Welcome back for the second installment of my interview with former health insurance executive Wendell Potter. So, Wendell. You decided to speak out. How did you go about figuring out who to talk to?
I reached out to people who I thought might put me in contact with people on Capitol Hill. Among them was Len Nichols of the New America Foundation, a health care policy expert I knew of and had met once before. He introduced me to someone else who introduced me to someone else who finally led me to the people at Health Care For America Now. And they met with me and suggested that I meet with members of Sen. Jay Rockefeller's Commerce Committee staff. So I did that. I spent a couple of hours meeting with them and they invited me to come to provide testimony before the full Commerce Committee and I did that. And that occurred on June 24th. That marked the day that I officially began speaking out as a critic of the health insurance industry.
How did you find the response in Congress? Were they open and
interested in what you had to say?
By and large, yes. Sen. Rockefeller, absolutely. He is someone I really admire because I knew, and this was confirmed since, that he is one who truly understands how our health care system works, what its many flaws are. He has some very good ideas on ways we need to fix their system and there are many others who are knowledgeable in similar ways. I've also found, though, that many people in Congress have a very superficial understanding of the health insurance industry so what I've been doing is I've met privately with many members of Congress since that testimony.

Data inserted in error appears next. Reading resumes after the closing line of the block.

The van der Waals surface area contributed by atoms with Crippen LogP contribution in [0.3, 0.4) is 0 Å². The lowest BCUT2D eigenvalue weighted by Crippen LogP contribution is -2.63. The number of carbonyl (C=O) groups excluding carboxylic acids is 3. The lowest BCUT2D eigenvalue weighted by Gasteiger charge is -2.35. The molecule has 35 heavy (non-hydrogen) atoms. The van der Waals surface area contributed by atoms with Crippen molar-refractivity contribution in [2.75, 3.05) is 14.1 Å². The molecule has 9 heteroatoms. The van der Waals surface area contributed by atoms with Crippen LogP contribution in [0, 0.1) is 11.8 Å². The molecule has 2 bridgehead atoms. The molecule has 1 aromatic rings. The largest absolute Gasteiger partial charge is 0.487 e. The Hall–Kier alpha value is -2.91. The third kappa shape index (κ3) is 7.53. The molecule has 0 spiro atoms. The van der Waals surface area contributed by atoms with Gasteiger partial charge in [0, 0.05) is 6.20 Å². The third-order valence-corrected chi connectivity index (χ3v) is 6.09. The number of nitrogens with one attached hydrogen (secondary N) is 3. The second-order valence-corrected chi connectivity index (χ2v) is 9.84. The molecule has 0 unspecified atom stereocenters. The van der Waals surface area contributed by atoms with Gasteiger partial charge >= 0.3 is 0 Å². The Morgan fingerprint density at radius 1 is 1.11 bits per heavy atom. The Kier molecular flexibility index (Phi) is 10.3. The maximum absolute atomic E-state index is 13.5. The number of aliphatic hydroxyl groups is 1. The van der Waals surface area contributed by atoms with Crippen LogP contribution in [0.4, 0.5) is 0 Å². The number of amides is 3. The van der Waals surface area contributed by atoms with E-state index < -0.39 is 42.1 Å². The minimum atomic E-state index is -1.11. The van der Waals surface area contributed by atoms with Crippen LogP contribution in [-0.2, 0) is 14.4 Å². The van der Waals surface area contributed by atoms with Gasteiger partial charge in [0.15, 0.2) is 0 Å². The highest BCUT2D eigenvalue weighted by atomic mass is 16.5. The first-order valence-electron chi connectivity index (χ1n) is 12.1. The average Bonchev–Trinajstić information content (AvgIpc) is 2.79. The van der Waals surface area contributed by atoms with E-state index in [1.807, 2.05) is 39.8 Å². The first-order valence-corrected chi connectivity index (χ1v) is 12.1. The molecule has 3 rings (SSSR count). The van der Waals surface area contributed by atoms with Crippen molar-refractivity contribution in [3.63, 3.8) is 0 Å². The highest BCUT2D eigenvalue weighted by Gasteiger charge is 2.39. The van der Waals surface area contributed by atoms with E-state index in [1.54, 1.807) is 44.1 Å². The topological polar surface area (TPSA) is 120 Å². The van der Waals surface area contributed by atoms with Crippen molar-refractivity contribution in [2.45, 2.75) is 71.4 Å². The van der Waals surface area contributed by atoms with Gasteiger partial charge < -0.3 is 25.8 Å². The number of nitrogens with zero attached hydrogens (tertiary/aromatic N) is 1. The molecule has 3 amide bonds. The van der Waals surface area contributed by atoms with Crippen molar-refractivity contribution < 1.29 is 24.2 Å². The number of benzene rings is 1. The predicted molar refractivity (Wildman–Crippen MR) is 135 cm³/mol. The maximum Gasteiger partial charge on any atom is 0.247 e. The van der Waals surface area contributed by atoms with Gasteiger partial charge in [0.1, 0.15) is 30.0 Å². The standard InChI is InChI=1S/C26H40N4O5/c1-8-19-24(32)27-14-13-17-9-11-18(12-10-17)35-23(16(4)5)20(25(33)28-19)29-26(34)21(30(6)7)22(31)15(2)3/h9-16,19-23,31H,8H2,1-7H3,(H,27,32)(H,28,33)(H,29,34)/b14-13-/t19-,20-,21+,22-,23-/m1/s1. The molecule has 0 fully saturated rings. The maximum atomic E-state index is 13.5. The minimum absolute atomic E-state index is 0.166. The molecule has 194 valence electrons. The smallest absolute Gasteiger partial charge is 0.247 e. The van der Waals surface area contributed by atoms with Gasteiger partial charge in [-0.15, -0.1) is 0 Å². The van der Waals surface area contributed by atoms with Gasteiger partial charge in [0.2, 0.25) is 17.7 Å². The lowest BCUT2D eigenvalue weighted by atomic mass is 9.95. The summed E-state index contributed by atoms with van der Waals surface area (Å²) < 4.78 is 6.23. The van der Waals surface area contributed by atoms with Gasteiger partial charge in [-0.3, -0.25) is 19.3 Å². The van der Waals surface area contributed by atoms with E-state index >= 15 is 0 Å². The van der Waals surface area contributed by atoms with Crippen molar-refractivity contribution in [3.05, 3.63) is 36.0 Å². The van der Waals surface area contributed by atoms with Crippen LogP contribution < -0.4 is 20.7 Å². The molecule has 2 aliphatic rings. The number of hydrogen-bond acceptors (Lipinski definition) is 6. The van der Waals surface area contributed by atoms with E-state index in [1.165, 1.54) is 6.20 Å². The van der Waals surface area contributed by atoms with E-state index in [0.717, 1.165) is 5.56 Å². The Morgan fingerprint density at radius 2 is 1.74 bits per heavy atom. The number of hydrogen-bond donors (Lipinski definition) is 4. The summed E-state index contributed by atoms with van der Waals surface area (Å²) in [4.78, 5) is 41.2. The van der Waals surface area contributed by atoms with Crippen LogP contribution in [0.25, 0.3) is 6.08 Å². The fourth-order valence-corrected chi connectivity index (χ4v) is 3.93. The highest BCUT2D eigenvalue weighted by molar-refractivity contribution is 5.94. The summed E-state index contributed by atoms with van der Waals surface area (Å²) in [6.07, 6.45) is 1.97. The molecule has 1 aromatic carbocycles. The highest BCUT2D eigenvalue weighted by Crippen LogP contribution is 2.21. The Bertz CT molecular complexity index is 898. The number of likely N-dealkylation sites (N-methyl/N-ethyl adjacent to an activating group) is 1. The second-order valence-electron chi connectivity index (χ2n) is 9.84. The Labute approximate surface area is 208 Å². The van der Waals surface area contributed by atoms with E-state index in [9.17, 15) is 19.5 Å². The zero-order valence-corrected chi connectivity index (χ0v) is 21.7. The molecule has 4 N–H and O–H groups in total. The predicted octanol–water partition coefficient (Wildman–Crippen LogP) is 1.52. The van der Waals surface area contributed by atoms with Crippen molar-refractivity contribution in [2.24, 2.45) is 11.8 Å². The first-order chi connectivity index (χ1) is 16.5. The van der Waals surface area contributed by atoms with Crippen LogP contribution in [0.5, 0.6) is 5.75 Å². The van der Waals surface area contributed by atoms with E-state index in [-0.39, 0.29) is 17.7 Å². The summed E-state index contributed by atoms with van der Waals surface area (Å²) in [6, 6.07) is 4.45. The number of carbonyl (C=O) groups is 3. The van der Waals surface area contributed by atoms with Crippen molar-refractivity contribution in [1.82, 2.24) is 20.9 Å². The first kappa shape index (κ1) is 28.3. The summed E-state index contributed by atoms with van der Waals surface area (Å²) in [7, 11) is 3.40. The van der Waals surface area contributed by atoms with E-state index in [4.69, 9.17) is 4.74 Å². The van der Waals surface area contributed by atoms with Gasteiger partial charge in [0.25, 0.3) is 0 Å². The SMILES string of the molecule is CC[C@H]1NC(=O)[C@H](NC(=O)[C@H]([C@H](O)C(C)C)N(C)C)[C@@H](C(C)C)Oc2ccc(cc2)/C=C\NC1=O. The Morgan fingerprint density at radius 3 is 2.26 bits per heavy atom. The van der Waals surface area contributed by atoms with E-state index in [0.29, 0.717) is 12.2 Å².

I've also testified before two other Congressional committees and I've found that by and large I've had a good reception. Even the Republicans on the Committees who had asked me questions when I testified - they've been polite; they haven't attacked me. I felt this was a good sign. Clearly, there are many members of Congress who see the world from the same eyes that the insurance industry does. And largely. they're Republican. I don't expect to persuade any Republicans to see things from a reformer's perspective. But most Democrats get it. They understand and they're really working hard for reform.
There are many who would say that while Congress is debating this vigorously, that they are essentially leaving the system as is and tweaking around the edges in which case it's like leaving the foxes guarding the chicken coop. Is that a fair assessment or do you think they're seriously considering reform?
Well I think
we'd all like to have better reform than we'll probably end up with. I do think that there were strategic
errors and mistakes in strategy by those who are advocating reform in the White
House and on Capitol Hill. I'm just really disappointed that they didn't begin
to explain the merits of the single-payer system, for example.
I agree with you there.
That should have been given a real fair hearing and it was not. In fact, I think some members of Congress just said that it's not on the table this year. And single payer should have been offered up as a possible solution because what they wound up with is negotiating from the middle with members of Congress who are clearly aligned with the health insurance industry and other special interests. So, I think that was a strategic mistake. Plus, I think that Americans just don't really understand the merits of the single payer system. Even after something is ultimately passed - and hopefully something will be passed that is helpful - I'd like to encourage the advocates to stay in there, keep fighting for it, and regroup and look to the future because I think it's something that we'll have to consider, probably in the near future rather than the distant future.